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  1. Vol. 19 No. 5, p. 694-697
     
    Received: Apr 2, 1979
    Published: Sept, 1979


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doi:10.2135/cropsci1979.0011183X001900050037x

Evaluation of Seedling Emergence in Cicer Milkvetch by Linear Regression1

  1. C. E. Townsend,
  2. E. E. Remmenga,
  3. C. L. Dewald,
  4. R. L. Ditterline,
  5. B. A. Melton and
  6. S. Smoliak2

Abstract

Abstract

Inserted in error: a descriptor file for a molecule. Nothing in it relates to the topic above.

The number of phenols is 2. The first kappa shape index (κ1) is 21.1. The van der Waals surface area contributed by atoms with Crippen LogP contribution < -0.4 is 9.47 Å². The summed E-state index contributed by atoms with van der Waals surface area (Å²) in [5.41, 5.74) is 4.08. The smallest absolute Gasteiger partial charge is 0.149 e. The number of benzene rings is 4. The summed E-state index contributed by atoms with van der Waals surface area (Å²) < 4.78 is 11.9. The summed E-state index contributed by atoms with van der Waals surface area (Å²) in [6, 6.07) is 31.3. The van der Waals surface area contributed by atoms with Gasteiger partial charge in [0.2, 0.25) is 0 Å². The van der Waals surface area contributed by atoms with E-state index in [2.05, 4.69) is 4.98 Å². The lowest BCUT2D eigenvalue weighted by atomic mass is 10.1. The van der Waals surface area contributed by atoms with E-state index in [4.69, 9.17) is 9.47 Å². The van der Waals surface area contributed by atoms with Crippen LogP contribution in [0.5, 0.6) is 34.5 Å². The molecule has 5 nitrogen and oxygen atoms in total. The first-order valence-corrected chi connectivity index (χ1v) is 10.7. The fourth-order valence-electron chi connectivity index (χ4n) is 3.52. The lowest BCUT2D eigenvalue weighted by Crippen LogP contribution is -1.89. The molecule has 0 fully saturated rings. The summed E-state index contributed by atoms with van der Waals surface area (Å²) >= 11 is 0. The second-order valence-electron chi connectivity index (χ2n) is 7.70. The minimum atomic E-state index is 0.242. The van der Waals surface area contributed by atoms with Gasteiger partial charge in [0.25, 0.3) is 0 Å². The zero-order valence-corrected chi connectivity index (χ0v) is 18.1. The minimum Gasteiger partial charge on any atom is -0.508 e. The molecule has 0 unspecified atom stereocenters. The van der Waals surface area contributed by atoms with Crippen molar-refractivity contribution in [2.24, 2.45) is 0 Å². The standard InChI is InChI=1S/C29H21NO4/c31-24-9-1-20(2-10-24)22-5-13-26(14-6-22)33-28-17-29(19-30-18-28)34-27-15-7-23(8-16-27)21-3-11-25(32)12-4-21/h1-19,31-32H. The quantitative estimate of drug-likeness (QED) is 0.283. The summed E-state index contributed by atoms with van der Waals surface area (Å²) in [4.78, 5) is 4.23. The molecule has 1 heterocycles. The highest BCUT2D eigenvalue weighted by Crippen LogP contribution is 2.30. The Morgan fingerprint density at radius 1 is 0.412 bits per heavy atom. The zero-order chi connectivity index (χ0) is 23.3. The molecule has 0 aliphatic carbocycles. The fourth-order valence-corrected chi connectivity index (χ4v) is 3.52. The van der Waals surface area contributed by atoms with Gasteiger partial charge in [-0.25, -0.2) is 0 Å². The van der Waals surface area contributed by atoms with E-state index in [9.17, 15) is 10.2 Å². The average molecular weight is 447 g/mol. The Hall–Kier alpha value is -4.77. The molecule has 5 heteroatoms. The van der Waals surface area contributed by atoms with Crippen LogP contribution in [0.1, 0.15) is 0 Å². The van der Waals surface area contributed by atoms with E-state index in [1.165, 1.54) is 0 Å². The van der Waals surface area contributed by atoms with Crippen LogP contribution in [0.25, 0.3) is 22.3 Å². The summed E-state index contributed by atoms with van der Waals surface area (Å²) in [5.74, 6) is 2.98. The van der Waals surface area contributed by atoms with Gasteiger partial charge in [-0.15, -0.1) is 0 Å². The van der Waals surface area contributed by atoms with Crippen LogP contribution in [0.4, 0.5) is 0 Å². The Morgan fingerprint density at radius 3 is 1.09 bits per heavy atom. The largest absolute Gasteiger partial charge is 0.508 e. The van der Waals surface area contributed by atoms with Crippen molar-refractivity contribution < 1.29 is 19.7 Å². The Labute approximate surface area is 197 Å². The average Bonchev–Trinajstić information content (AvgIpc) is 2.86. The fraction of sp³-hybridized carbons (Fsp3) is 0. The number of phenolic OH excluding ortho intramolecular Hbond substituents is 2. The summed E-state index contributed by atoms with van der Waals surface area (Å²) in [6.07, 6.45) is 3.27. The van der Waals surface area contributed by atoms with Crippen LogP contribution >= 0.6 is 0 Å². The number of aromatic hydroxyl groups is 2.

We used linear regression to evaluate the stability and adaptability of polycross progenies of cicer milkvetch (Astragalus cicer L.) for seedling emergence in diverse environments. The environments included four sites in Colorado and one each in Montana, Oklahoma, New Mexico, and Alberta, Canada, with 2 or more years of evaluation at some sites. Data from the last two sites were omitted from regression analysis because of extreme variation. Although there were large differences among environments for seedling emergence, several progenies ranked high in all environments. Such progenies were average or above average for stability and could be considered well adapted to most environments. The progeny with the highest average emergence had below average stability because it was poorly adapted to the most unfavorable environment. Soil moisture conditions at planting time and subsequent precipitation greatly influenced seedling emergence. Linear regression was a simple and effective method of demonstrating the relative stability and adaptability of polycross progenies for seedling emergence in these environments.

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